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Microvesicles/exosomes as potential novel biomarkers of metabolic diseases

Authors Müller G

Received 13 April 2012

Accepted for publication 6 June 2012

Published 7 August 2012 Volume 2012:5 Pages 247—282


Review by Single anonymous peer review

Peer reviewer comments 3

Günter Müller
Department of Biology 1, Genetics, Ludwig-Maximilians University Munich, Biocenter, Munich, Germany

Abstract: Biomarkers are of tremendous importance for the prediction, diagnosis, and observation of the therapeutic success of common complex multifactorial metabolic diseases, such as type II diabetes and obesity. However, the predictive power of the traditional biomarkers used (eg, plasma metabolites and cytokines, body parameters) is apparently not sufficient for reliable monitoring of stage-dependent pathogenesis starting with the healthy state via its initiation and development to the established disease and further progression to late clinical outcomes. Moreover, the elucidation of putative considerable differences in the underlying pathogenetic pathways (eg, related to cellular/tissue origin, epigenetic and environmental effects) within the patient population and, consequently, the differentiation between individual options for disease prevention and therapy – hallmarks of personalized medicine – plays only a minor role in the traditional biomarker concept of metabolic diseases. In contrast, multidimensional and interdependent patterns of genetic, epigenetic, and phenotypic markers presumably will add a novel quality to predictive values, provided they can be followed routinely along the complete individual disease pathway with sufficient precision. These requirements may be fulfilled by small membrane vesicles, which are so-called exosomes and microvesicles (EMVs) that are released via two distinct molecular mechanisms from a wide variety of tissue and blood cells into the circulation in response to normal and stress/pathogenic conditions and are equipped with a multitude of transmembrane, soluble and glycosylphosphatidylinositol-anchored proteins, mRNAs, and microRNAs. Based on the currently available data, EMVs seem to reflect the diverse functional and dysfunctional states of the releasing cells and tissues along the complete individual pathogenetic pathways underlying metabolic diseases. A critical step in further validation of EMVs as biomarkers will rely on the identification of unequivocal correlations between critical disease states and specific EMV signatures, which in future may be determined in rapid and convenient fashion using nanoparticle-driven biosensors.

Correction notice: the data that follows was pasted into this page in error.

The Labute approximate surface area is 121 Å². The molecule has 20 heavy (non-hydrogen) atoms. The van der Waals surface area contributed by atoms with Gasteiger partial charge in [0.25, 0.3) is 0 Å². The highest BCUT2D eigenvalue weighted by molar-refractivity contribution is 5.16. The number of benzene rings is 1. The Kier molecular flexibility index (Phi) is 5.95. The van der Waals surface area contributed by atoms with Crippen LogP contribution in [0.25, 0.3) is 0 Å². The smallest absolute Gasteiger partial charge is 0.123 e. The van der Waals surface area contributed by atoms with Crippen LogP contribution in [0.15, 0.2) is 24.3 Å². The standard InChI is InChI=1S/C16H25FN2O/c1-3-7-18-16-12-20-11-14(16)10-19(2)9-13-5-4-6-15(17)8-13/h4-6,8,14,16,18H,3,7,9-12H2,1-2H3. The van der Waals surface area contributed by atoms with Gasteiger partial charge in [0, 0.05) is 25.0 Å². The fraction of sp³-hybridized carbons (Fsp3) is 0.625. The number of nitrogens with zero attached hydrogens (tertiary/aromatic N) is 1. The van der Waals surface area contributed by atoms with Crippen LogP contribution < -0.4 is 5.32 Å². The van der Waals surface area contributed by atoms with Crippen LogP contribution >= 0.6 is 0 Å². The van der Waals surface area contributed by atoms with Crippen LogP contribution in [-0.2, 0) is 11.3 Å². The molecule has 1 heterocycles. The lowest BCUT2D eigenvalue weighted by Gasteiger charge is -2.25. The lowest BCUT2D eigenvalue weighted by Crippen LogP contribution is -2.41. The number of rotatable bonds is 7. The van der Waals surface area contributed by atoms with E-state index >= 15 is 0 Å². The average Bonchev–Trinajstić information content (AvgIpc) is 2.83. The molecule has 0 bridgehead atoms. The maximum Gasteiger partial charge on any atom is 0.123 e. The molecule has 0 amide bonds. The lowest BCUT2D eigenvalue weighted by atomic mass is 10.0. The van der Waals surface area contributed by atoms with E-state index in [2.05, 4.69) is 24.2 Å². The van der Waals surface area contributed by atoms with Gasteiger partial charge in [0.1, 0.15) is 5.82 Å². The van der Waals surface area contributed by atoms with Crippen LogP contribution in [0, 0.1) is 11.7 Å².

Keywords: adipose tissue, epigenetics, glycosylphosphatidylinositol, microparticles, microRNA, type II diabetes

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